The work that farmers do to meet our needs has far-reaching implications. Both globally and at a UK level. Many farming practices are not good for the land, for farmer wellbeing and security. Neither for rural communities nor for us as consumers. Our world was not created to undergo such incentivise practices.
The brazil nut shortage is a reminder that farming practices, impact the quality of what is grown. As one article put it, the shortage is “a canary in the mine of climate change”. There is an urgent need for widespread change, which honours the vital role that farming and farmers play in the survival of us all.
Big problems need big solutions
The challenges we face are global, but can we do anything on a local or national level? And, how can this slot into a global picture?
In recent decades, farming has become increasingly industrialised. Small farms are being swallowed by larger ones – in the UK, 30,000 small farms have closed in 10 years. Along with them, knowledge, skills and rural culture have been lost. Supply chains and local markets are being swept out of the way. With big business taking their place – 95% of food retail is controlled by supermarkets.
The diverse and dynamic form that farming can take is being hampered and shut out by government policy. DEFRA’s market-based approach, rewards intensive and industrial scale farms. Power is being removed from the hands of small-scale producers and communities with it.
Furthermore, currently less than 1% of the population owns over half of all agricultural land. Land is opportunity: opportunity to grow food, opportunity to produce energy, opportunity to build homes, opportunity to access to nature. With land in the hands of a wealthy few, only a tiny minority of people get to decide how land is used and farmed, and who benefits. Access to land needs to be fair, it needs to be a resource for the many, not a vehicle to entrench power and privilege.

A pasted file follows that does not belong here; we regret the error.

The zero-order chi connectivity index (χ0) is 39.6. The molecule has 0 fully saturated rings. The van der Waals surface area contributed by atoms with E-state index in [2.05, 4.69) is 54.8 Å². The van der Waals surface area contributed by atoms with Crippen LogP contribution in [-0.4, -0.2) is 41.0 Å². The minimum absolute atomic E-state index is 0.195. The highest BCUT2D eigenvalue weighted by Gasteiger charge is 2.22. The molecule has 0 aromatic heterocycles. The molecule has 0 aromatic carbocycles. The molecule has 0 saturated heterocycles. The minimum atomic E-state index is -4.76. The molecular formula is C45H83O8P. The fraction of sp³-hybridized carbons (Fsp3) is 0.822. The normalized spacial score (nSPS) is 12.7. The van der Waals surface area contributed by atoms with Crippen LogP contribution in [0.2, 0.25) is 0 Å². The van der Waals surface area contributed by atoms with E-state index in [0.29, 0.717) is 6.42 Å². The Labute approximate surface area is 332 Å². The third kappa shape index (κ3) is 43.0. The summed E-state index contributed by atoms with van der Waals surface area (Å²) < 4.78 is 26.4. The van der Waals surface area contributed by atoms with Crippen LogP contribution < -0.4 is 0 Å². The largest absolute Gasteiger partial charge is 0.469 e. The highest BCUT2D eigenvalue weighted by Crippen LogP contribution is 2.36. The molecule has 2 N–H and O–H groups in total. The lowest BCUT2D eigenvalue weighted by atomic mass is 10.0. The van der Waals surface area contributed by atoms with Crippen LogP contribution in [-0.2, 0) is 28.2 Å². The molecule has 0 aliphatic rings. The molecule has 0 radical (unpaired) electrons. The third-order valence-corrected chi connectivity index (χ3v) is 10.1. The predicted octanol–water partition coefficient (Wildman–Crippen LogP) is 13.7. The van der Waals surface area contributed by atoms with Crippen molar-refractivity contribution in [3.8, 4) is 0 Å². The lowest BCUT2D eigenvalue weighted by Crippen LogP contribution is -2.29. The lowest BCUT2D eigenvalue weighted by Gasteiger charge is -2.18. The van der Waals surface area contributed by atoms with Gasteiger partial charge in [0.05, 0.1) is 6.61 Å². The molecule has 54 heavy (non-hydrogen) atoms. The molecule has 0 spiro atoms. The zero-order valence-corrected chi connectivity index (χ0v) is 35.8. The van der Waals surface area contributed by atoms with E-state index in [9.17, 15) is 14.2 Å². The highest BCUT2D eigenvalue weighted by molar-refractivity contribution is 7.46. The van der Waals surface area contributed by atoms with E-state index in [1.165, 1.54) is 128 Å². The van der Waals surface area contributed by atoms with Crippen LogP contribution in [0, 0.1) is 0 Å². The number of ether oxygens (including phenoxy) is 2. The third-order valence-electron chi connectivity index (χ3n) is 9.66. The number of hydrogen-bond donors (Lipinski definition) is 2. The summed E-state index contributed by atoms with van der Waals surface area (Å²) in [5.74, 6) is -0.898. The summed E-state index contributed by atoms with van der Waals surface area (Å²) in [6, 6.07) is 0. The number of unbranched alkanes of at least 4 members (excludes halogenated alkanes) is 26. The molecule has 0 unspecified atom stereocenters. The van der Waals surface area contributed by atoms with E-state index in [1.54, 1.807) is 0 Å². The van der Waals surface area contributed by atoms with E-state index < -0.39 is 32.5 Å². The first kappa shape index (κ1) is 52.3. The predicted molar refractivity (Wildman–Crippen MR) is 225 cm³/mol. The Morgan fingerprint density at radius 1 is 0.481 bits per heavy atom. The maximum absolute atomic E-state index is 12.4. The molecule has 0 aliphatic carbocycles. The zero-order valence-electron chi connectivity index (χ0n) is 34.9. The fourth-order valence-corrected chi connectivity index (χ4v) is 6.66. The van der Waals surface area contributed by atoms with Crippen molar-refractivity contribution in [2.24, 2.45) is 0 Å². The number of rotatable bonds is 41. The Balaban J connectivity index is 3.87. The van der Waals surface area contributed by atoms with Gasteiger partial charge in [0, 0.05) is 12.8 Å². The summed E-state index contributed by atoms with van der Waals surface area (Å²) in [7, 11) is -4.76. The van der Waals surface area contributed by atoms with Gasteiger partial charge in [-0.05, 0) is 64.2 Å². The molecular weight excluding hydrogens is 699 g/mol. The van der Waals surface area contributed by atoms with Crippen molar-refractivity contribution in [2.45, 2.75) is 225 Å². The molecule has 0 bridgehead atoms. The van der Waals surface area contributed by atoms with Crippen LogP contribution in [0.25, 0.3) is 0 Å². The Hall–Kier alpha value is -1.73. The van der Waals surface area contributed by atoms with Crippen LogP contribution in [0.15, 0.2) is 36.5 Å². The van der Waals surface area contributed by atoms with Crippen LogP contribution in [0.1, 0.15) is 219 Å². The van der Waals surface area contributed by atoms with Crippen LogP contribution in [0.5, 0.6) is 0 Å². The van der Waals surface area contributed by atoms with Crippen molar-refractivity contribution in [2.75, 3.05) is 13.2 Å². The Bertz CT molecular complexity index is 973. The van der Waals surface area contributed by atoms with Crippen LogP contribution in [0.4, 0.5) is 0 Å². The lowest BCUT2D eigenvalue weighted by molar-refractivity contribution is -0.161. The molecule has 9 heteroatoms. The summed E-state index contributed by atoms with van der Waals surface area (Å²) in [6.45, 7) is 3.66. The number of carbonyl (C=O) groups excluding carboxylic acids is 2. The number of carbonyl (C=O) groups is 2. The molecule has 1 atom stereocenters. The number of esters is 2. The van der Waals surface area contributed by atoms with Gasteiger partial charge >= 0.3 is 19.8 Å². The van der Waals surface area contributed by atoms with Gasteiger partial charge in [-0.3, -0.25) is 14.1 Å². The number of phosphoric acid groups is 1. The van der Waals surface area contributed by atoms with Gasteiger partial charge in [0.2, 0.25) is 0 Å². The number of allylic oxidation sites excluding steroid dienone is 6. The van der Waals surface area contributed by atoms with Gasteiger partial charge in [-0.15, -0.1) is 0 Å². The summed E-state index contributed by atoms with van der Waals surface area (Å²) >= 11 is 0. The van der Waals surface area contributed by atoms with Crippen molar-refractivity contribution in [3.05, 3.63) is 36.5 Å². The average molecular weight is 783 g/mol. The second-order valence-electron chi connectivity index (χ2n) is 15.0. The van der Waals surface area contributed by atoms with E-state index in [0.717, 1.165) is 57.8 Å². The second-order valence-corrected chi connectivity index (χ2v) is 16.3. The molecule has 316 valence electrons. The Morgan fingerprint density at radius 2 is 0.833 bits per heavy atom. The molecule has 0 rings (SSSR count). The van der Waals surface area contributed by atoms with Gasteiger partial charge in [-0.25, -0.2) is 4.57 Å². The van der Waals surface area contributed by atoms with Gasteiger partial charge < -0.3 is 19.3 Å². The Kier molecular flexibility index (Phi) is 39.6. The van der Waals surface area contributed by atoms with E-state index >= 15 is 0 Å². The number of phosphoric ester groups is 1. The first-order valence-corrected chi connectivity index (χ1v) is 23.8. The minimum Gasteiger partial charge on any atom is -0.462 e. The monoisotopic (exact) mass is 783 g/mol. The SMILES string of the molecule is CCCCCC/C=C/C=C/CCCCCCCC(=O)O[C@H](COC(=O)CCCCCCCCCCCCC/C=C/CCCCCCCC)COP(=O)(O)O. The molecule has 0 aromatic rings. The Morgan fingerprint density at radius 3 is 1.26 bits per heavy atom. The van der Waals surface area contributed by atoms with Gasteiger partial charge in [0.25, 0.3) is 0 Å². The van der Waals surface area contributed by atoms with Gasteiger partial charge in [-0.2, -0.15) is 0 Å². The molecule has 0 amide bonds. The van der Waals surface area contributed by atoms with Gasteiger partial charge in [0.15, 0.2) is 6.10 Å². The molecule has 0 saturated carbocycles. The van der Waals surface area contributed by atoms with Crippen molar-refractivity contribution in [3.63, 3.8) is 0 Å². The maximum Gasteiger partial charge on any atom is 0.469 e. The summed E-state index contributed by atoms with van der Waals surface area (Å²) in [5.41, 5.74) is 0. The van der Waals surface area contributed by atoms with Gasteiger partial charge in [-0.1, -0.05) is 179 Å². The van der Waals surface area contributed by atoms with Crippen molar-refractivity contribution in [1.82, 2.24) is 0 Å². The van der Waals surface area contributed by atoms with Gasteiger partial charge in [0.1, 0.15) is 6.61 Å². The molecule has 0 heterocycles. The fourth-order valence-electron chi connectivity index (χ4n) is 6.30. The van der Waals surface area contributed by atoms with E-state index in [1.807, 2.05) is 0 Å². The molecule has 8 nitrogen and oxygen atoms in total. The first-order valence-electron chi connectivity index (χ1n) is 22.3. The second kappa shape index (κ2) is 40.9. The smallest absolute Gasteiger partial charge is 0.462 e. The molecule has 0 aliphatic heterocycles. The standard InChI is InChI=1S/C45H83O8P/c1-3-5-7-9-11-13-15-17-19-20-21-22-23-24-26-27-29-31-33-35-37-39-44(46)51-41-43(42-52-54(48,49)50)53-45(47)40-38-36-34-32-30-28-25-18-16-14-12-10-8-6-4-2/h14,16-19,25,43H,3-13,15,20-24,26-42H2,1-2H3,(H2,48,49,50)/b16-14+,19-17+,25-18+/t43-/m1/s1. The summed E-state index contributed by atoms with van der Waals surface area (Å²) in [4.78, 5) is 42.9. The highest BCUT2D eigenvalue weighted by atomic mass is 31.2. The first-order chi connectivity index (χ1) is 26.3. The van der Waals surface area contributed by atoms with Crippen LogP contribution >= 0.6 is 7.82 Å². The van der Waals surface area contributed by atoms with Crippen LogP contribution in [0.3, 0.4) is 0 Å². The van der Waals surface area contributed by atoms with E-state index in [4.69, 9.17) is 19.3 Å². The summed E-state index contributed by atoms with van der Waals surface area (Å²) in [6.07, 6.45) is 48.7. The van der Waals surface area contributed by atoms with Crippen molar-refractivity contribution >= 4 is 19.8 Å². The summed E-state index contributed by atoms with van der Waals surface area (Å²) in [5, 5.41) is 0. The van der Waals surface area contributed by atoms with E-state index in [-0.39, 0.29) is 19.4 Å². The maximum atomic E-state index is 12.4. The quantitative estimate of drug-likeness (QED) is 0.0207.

What this means for farmers
The hurdles and obstacles that farmers face have heartbreaking consequences. In the UK, one farmer a week takes their life. Farm work conditions are not easy; work is often hard and repetitive. Farmers work in environments that they have very limited control over (increasingly so in a changing climate). To top it all off, farm work is undervalued in society: farmers are key workers too, where are their claps? Forced between a rock and a hard place. Either they, having to opt for corner cutting; or industrial scale production. Which then threatens the health of land and compromises the quality of what is produced. Or, take on large financial and personal risk, if they choose to opt for a smaller scale, ecologically gentler approach to production.
Time for change